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66 O daughter of Babylon who art to be destroyed, happy shall he be that rewardeth thee as thou hast served us.

Happy shall he be that taketh and dasheth thy little ones against the stones !''

The whole atmosphere seemed to vibrate sensibly with the power of a voice that was scarcely heard louder than a whisper. The eye of the singer blazed; his cheek flushed; his bosom heaved convulsively; and as he concluded, his hand clutched, as if by an unconscious motion, the handle of a long knife that appeared, for the first time, beneath his cloak.

At this moment, a sound of sobbing was heard from a corner of the room where one of the women sat apart; and Ishmael, starting from his trance, few towards the mourner, and stealing his arm round her waist, appeared to whisper some words of consolation or assurance in her ear. She wept, however, for some

as one who would not be comforted ; ” but at length ceasing suddenly at something he said, she turned round to look in his face, and in the action the veil fell from her head.

Carl saw with surprise that she was not “ a daughter of their people.” She was a young creature, apparently under sixteen, delicately fair, and exquisitely beautiful; and when, after gazing for a moment, she rested her head confidingly upon her supporter's shoulder, the mingled expression of meekness, helplessness, and woman's devotion, that sat like moonlight upon her face, brought the tears into his eyes. Adonijah looked upon the scene with a peculiar malignity of expression ; and the young Jewess who had requested the song, and who seemed to be his granddaughter, turned away her head. Carl could see her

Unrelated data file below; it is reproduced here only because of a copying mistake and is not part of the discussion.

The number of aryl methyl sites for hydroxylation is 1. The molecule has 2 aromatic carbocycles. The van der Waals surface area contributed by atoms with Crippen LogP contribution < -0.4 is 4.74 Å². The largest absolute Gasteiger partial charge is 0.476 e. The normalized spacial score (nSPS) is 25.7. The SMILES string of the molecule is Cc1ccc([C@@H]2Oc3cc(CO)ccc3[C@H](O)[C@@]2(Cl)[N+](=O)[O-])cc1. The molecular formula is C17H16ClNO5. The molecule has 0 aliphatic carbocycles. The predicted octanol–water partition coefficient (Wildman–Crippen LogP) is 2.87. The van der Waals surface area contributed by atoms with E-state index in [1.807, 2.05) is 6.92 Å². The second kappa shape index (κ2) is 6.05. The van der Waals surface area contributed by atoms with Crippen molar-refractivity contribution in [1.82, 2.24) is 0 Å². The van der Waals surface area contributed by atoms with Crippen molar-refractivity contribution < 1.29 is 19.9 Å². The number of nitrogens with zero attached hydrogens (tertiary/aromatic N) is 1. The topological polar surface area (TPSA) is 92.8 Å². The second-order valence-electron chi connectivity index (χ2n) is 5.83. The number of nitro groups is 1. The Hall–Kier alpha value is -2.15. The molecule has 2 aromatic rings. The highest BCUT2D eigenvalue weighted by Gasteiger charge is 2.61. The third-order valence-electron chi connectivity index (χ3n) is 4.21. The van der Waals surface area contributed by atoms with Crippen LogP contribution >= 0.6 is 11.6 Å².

clenched hand tremble with emotion, as it touched without resting on her knee.

Reflecting at length, that, in his present state of exhaustion, arising from fatigue both of body and mind, he should


but a sorry escort in a journey which seemed to promise danger, our adventurer signified his wish to lie down to rest, if not to sleep, till he should be called upon to depart. This was thought nothing more than reasonable; and unnoticed by the two lovers -- for such they seemed—who were now too much engaged with each other to observe what was passing, he retired into the next apartment, and stretched himself upon a mattress that lay invitingly upon the carpetless floor.

His eyes were closing, his thoughts wandering, and the clouds of slumber descending upon his brain, when suddenly he was aroused by a light tread at a few paces distance, and looking up he saw the Gentile girl, followed by Ishmael the Jew, pass across the room towards a door in the farther end.

“ I will call thee,” said the latter," when it is time; and in the meantime sleep, for the sake of mercy, as soon as thou canst, for I dread the effect of this journey on so fragile and beautiful a frame !"

“How can I sleep, O Ishmael ? she replied in a tremulous voice; “I already feel as if I were asleep, and walking in some terrible dream. Strange things and strange forms are around me; I am hurried into circumstances of which I know not the nature, nor the beginning, nor the end ; and he who swore to love and cherish me, and divide with me his house and home, his heart and soul, and the inmost thoughts of his mind-his lips are silent, and his brow cold and dark ?"


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“ If thou knewest my heart,” said Ishmael, in strong agitation, “thou wouldst not torture me thus !” 6 Let me know it then! I have shown


mine to the very bottom. I have forsaken all for you— home, family, friends, country, religion. I have addressed


in the words and in the spirit of your own Ruth, “whither thou goest, I will go; and where thou lodgest I will lodge; thy people shall be my people, and thy God my